27 September 2022

South Africa: Schools are not isolated entities

Author: Marcin Sakowicz

Research

“Education is the most powerful weapon which you can use to change the world”

Nelson Mandela, Long Walk to Freedom

Schools do not exist in a vacuum. Each is a key part of its local community. Relationships between all the various partners in the school system influence the way children bridge the gap between the world of school and that of home and community.

Schools are not isolated entities

South African parents and communities are heterogeneous: socially, politically, linguistically, culturally and economically. This gives them the opportunity to work together with other community members, to promote a shared vision for and community ownership of schools, and to form strategic partnerships with families and community organizations for the benefit of all. Diversity enriches life but it may also lead to tension and negative behavior: disrespect, conflict or exclusion. School communities reflect this complexity, both internally and among each other. 

Education as a vehicle for social change

In 1994, the government of  South Africa embarked on an arduous journey to shift the country from being the most unjust society on the planet towards becoming an inclusive, democratic state.  From the very start of the reforms, education was a key engine of transformation of South African society. The cornerstones of the new system are in line with values safeguarding human dignity, equality, freedom and human rights, non-racism and non-sexism. In order to overcome past inequalities, not only was the curriculum changed but also a new model of school governance was introduced. One that is made up of equal partners cooperating is serving the best interests of learners.  Teachers, parents and communities alike play a crucial role in the success of their children. 

This approach exemplifies the utmost necessity of social change based on humanistic values – inclusiveness, partnership and shared responsibility – for the educational process. This is why one of the driving aims of the educational reforms was strengthening parent-community involvement in schools. The School Act of 1996 was designed to allow parents, learners and the community to play a greater role in the process of making decisions that concerned them all. This was the origin of new institutions within the education framework – School Governments Bodies (SGB). 

How partnerships make a difference to South African schools?

There are over 25 000 public schools in South Africa. Every single one of them has a School Governing Body that is democratically elected. Parents are required to constitute the majority of the forum. As school decision-making units, SGBs paint a clear picture of the inclusive approach adopted by South Africa. Decentralization of power encourages sub-national levels of government (all the way down to schools themselves) to take substantial responsibility for decisions made. Different tiers of government as well as representatives of parents, learners and educators must all have a say in what fulfilling people’s right to education looks like. Thanks to SGBs, all of the involved groups and people practice co-operative governance.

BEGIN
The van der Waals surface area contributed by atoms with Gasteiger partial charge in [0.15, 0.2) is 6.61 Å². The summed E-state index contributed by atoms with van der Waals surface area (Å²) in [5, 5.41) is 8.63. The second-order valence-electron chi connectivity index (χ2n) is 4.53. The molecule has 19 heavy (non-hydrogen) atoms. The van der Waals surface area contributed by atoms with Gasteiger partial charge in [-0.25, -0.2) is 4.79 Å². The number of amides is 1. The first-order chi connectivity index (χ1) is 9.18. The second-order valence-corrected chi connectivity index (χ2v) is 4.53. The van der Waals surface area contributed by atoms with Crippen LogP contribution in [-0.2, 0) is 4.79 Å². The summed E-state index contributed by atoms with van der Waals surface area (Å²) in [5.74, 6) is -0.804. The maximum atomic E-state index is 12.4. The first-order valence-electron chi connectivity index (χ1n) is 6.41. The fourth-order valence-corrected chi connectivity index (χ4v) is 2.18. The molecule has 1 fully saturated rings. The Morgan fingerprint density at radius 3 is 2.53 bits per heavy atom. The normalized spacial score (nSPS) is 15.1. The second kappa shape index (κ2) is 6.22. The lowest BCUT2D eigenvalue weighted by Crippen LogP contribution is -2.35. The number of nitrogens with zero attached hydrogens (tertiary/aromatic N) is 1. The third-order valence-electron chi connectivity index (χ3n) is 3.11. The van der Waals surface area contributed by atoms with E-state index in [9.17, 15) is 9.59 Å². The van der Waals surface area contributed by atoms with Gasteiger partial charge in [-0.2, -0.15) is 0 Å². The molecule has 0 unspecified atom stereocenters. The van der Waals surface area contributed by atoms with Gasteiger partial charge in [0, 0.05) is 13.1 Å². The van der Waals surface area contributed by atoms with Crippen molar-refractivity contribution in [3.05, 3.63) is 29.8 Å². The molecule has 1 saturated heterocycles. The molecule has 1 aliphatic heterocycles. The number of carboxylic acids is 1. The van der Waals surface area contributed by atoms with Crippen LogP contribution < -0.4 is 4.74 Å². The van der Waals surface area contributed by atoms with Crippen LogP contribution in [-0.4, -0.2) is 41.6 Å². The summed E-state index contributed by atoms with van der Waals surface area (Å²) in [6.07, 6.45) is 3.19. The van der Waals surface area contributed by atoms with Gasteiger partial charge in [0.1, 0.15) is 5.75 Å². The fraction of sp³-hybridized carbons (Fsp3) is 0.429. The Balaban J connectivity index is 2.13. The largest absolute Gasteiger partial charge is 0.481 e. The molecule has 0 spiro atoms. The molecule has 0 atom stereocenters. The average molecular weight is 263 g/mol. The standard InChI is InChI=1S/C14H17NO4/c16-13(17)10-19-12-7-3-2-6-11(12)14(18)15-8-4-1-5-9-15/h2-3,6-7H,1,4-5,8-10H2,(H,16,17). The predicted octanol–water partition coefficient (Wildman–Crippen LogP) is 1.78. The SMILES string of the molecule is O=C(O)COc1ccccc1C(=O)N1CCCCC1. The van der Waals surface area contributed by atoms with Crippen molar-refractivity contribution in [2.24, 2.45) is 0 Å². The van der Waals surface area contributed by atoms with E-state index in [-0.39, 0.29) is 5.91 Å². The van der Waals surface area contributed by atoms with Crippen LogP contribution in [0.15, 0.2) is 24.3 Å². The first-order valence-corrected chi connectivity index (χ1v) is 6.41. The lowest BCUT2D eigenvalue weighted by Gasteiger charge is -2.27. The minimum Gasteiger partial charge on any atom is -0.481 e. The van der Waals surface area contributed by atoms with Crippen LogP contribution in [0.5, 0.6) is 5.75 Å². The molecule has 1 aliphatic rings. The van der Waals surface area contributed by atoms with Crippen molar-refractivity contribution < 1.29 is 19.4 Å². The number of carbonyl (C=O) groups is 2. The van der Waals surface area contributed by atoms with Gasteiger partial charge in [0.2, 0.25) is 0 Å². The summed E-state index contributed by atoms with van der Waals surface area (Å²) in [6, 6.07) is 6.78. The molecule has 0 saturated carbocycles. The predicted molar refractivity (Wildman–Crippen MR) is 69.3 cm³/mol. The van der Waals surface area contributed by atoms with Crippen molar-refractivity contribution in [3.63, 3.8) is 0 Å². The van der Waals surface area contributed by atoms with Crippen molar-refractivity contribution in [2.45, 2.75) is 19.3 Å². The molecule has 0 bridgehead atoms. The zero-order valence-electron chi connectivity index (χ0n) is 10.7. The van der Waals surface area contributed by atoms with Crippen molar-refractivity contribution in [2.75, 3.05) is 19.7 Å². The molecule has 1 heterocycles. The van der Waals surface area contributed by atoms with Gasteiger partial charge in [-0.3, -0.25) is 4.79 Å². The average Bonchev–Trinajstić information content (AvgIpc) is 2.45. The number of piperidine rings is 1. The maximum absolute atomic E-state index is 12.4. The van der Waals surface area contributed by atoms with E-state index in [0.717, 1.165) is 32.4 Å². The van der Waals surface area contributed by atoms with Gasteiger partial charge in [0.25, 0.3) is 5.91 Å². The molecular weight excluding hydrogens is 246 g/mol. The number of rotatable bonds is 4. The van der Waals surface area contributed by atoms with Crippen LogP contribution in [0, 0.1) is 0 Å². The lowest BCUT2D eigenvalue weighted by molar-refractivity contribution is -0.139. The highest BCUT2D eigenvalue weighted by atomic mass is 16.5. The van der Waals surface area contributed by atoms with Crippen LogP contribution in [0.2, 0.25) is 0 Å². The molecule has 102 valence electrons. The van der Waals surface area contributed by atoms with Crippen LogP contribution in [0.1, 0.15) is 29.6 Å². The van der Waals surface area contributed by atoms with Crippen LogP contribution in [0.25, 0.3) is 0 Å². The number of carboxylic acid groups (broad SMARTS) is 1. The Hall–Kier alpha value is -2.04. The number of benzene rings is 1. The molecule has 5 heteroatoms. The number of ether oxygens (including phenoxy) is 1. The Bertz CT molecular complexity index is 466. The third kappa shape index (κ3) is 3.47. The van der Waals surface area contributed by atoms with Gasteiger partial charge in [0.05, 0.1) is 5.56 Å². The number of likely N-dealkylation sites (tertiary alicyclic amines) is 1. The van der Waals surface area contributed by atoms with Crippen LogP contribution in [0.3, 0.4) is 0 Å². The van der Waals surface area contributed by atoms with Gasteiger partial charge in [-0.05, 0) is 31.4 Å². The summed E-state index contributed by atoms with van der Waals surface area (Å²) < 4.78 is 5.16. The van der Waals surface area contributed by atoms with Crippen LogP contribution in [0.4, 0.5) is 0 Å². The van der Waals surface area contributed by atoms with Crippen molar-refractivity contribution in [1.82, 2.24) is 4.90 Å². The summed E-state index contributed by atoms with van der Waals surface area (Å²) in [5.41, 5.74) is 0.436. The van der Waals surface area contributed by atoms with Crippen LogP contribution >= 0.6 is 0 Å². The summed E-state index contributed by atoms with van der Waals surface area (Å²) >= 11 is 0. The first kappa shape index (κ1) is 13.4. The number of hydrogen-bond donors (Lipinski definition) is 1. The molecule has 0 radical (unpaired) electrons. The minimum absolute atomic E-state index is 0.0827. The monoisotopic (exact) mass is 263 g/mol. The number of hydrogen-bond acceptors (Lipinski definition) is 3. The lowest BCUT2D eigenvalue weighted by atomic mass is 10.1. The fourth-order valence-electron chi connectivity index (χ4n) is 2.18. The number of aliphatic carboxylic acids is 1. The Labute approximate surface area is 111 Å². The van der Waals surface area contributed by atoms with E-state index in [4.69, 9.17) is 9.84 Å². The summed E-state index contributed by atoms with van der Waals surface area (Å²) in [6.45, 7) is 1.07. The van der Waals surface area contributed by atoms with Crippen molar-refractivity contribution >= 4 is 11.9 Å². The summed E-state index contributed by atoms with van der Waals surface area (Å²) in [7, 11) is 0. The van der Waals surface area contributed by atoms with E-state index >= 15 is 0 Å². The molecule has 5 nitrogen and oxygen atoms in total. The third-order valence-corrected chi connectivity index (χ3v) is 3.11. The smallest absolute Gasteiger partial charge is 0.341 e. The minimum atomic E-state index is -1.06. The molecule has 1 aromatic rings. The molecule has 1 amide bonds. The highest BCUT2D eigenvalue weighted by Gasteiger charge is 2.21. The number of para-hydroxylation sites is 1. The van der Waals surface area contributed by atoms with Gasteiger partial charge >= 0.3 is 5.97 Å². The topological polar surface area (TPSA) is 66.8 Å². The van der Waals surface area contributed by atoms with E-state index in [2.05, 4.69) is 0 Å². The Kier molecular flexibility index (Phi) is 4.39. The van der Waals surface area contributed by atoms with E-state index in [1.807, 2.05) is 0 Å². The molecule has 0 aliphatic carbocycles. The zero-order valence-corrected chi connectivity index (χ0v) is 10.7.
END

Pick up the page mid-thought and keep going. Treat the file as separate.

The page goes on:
As could be expected, however, this model also presents certain challenges. Despite definitive agreement on the importance of parent and community involvement, most schools continue to struggle with finding effective strategies for its implementation. Entrusting them with such  decision-making power implicitly assumes that parents from all socio-economic backgrounds will be both willing and able to volunteer and serve as parent governors in order to create the kind of schools they want for their children. Reality often proves otherwise. A growing body of research reveals that this model of self-governance is not appropriate in communities where the majority of parents have themselves had very little experience of effective schooling –  in particular, in poorer communities. Yet, in spite of this, the example of South Africa clearly shows that the legislated power of SGBs may bring about positive change in education. Competencies such as knowledge of how to function in society, how to deal with conflict and differences are a crucial part of the work of HTT in shaping schools able to face current and future challenges.

Overcoming inequalities through education (learning based on human values).

Research in South Africa suggests that effectively changing the education system is not a function of  one factor alone (e.g. well prepared teachers or engaged and interested parents). Rather, it hinges on a multi layered complex of socio-economic elements. These include poverty and its effects, occupational and time pressures, low literacy levels as well as diverse urban and rural contexts, geographical locations, family structures and religious and cultural beliefs.

This mix of conditions constitutes an important factor in the development of the process and the content of the Interdisciplinary Subject (IDS) HTT is working on. An adaptive, reality-based system of guidelines for teaching all subjects must also take into account various contexts and needs of all the  people and groups involved. It is our fervent belief that schools around the world may become a friendly place that supports the development of young people in line with the requirements of the modern world. A belief also reflected in the words of Nelson Mandela, South Africa’s first Black president: “It is not beyond our power to create a world in which all children have access to a good education. Those who do not believe this have small imaginations”. We at HTT believe it with all our hearts and all our minds and strive to do our very best to make this dream come true.